Cowboy Junkies, "Powderfinger"
Any number of Neil originals would be a natural fit for the Cowboy Junkies' trademark brand of narcotically languid dream-folk; naturally, they opted to cover one of his most anthemic rockers instead. Still, thanks to singer Margo Timmins' elegiac vocals and Jeff Bird's distant-memory flourishes of gorgeous harmonica and mandolin in the background, the Junkies' "Powderfinger" turns one of Young's most beloved story songs into a mournful lament of wasted youth -- so devastating you don't even notice the absence of the original's signature guitar lick. -- Andrew Unterberger
Dolly Parton, Linda Ronstadt and Emmylou Harris, "After the Gold Rush"
There are a LOT of "After the Gold Rush" covers, and although a number of them are quite good and/or interesting, you really have to clinch every second if you're gonna tackle this nugget and stand out from the pack of prospectors. An easy way to rise above 'em? Put Dolly Parton, Linda Ronstadt and Emmylou Harris together and have them harmonize on this wounded ecological lamentation without ostentation or ornamentation. No need to get out that gold pan and start a-siftin' for more riches – thanks to this recording on their Trio II album, the mine is already tapped dry. -- Joe Lynch
Inter Arma, "Southern Man"
No shock that Virginia sludge metal epicists Inter Arma would do the self-righteous fury of "Southern Man" justice with their pummeling 2020 rendition, all thrashing guitars, blast beats and guttural shrieks. The remarkable thing is that, underneath all the instrumental frenzy, the searing riffer doesn't sound that different than it did on After the Gold Rush a half-century earlier -- or, unfortunately, any less relevant. -- A.U.
Buddy Miles, "Down By the River"
Buddy Miles, Hendrix's Band of Gypsys drummer, tackled Young's backwoods homicide odyssey for his solo debut Them Changes in 1970. Where Crazy Horse was ravage and relentless, Miles' band is eerily soulful, imbuing the verses and instrumental detours with a laid-back funk that makes the casually murderous chorus all the more harrowing. -- J.L.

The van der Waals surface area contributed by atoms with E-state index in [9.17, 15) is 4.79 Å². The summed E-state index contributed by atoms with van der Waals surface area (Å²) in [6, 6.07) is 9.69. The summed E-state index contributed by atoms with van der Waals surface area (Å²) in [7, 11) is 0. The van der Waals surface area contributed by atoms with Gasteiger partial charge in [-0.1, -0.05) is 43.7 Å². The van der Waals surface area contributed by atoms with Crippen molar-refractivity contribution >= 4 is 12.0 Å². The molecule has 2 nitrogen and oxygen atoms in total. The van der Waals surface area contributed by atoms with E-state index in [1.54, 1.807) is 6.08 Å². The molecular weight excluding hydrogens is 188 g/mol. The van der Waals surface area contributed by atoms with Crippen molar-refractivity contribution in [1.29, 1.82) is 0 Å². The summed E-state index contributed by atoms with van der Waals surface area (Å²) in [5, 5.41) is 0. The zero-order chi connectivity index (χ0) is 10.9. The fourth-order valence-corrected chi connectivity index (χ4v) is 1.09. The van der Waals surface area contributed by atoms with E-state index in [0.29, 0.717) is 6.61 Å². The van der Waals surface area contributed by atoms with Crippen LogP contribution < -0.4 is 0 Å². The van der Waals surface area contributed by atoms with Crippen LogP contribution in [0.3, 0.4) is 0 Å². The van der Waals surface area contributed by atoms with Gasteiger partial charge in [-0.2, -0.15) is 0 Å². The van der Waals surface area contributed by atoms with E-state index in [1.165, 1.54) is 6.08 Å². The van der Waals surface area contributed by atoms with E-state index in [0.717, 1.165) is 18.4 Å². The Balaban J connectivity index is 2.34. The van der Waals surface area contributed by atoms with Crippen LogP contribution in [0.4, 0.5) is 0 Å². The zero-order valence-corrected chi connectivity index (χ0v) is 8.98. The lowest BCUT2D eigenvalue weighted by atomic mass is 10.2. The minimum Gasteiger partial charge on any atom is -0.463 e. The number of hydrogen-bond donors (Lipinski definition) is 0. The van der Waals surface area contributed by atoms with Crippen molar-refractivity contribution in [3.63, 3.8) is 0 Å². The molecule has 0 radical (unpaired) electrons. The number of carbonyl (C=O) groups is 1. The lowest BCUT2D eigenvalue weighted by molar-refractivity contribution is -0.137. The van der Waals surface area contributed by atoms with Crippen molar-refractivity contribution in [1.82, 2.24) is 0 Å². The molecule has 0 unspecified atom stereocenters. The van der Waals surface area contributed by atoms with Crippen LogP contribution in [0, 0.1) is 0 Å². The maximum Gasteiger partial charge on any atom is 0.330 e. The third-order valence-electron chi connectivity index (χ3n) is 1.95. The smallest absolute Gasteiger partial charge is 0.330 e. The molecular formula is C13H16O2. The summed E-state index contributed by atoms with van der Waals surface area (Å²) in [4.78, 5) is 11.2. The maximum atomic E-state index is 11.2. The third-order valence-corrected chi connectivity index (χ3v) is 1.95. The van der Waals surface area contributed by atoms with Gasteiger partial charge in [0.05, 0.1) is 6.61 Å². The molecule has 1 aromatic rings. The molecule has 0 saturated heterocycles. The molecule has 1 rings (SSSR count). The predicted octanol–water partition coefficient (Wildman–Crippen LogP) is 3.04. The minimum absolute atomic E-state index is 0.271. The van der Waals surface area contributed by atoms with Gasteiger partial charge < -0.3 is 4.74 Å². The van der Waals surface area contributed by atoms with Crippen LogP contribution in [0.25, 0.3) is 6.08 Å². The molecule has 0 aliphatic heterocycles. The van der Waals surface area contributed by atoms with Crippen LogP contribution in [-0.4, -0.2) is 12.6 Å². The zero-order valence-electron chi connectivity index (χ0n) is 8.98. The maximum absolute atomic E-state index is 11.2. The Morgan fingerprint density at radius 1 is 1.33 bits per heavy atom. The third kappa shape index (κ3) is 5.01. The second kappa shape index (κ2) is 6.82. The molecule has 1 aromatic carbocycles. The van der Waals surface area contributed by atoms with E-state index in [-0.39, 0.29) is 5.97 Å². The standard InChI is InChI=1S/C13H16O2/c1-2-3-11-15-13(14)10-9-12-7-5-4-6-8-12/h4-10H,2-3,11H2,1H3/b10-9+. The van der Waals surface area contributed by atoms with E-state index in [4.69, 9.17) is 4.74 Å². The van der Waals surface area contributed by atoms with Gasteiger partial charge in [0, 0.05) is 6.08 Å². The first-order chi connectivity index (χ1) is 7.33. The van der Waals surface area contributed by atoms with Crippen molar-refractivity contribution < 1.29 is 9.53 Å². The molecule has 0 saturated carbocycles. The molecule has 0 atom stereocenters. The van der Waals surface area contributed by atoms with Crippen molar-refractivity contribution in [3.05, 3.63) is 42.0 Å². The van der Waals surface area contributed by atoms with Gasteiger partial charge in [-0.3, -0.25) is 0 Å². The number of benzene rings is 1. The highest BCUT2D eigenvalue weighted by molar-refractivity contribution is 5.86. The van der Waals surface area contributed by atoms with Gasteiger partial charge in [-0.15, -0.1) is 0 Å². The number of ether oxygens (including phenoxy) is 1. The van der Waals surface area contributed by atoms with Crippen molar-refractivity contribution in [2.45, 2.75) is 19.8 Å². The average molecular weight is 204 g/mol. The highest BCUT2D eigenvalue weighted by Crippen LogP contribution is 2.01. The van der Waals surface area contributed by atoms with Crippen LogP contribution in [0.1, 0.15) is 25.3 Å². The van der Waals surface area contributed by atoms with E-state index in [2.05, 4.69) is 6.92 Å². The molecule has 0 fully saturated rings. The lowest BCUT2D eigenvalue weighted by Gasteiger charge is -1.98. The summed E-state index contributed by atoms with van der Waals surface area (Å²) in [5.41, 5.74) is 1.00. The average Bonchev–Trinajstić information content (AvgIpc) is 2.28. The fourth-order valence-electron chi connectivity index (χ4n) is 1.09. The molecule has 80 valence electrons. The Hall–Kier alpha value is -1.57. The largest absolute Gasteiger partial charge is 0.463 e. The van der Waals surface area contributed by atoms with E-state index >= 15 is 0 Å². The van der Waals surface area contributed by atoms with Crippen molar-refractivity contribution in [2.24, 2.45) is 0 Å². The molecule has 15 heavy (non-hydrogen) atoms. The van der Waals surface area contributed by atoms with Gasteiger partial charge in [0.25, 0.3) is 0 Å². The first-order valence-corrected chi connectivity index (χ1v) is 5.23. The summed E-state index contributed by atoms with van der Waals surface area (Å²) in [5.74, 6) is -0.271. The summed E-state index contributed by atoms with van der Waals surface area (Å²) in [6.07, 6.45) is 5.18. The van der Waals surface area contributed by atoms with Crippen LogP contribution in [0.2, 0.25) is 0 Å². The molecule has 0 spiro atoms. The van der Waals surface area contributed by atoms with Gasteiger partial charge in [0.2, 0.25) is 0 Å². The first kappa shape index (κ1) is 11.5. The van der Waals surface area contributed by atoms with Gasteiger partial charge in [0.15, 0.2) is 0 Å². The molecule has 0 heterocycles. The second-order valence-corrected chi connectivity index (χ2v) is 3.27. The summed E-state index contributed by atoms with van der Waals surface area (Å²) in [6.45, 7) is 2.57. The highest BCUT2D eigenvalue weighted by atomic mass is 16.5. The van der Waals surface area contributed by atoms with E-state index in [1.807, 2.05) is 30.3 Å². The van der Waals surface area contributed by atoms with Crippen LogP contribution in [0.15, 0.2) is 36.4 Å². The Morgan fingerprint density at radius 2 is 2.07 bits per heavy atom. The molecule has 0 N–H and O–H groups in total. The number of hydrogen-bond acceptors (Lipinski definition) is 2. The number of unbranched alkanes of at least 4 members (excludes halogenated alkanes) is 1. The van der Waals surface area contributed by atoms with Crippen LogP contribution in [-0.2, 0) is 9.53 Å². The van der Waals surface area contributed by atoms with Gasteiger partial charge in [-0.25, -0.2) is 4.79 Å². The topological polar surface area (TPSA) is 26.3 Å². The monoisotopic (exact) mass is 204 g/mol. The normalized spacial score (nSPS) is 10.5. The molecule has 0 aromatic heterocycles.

Joni Mitchell, "Sugar Mountain"
Before Young or Joni Mitchell rocketed to acclaim as part of a crop of late '60s/early '70s singer-songwriters, the two were well familiar with each other and fans of each other's work. In 1967, Mitchell covered Young's "Sugar Mountain," perhaps his strongest '60s composition, on a Philadelphia folk radio program. The nostalgic melancholy for youth suits Mitchell beautifully – although it's funny to think about these two artists in their early twenties getting wistful about adolescence. -- J.L.
Poolside, "Harvest Moon"
A pulsing electronic cover of Neil Young's classic acoustic love ballad seems categorically ill-advised. Luckily, the permachill Poolside bros aren't interested in hyping up "Harvest Moon" so much as adding a head nod to go with the original's gentle hip sway, via insistently bubbling bass, clapping snare and immersive synth washes. If Neil had really wanted to see his beloved dance again, he would've deployed this stuff the first time out. -- A.U.
Radiohead, "On the Beach"
According to Thom Yorke, he was garnering comparisons to Young before he even knew who the guy was. When the BBC told a 16-year-old Yorke he sounded like Grandpa Grunge, the budding talent rushed off to the record store to figure out who the hell they were talking about. Radiohead has covered several young classics, but something about the harrowing, yowling falsetto of "On the Beach" suits Yorke particularly well. -- J.L.
Roxy Music, "Like a Hurricane"
Avalon might've been Roxy Music's full-pivot to lush adult sophisi-pop, but while touring behind the classic 1982 album, they proved that as a rock band, a detour to that idyllic Arthurian island hadn't blunted them on the battlefield. Their take on Young's "Like a Hurricane," recorded for posterity on their live 1983 EP The High Road, features Ferry's haunted croon augmented by a wailing backup trio, uneasy synths and occasional bolts of furious electricity courtesy guitarist Phil Manzanera. -- J.L.
Saint Etienne, "Only Love Can Break Your Heart"
English alt-dance outfit Saint Etienne scored their first record deal with this inventive reimagining of Young's 1970 single. With Moira Lambert handling vocals prior to singer Sarah Cracknell's entry, Etienne's "Only Love Can Break Your Heart" maintains little more than the vocal melody of the After the Gold Rush original, allowing the group to concoct a witches' brew of crackling drum breaks and house-styled piano riffing for 1991's Foxbase Alpha. -- J.L.
Screaming Females, "Cortez the Killer"
One of Young's more popular rockers to cover, Jersey indie punks Screaming Females K.O. other would-be conquistadors with their loud-quiet-loud take on the Zuma standout "Cortez the Killer." Crazy Horse's approach to "Cortez" was languid and mournful, but Screaming Females bring a simmering indignation to their pendulous attack – and Marissa Paternoster's unearthly trill stays with you long after this abbreviated take on Young's 7.5-minute classic wraps. -- J.L.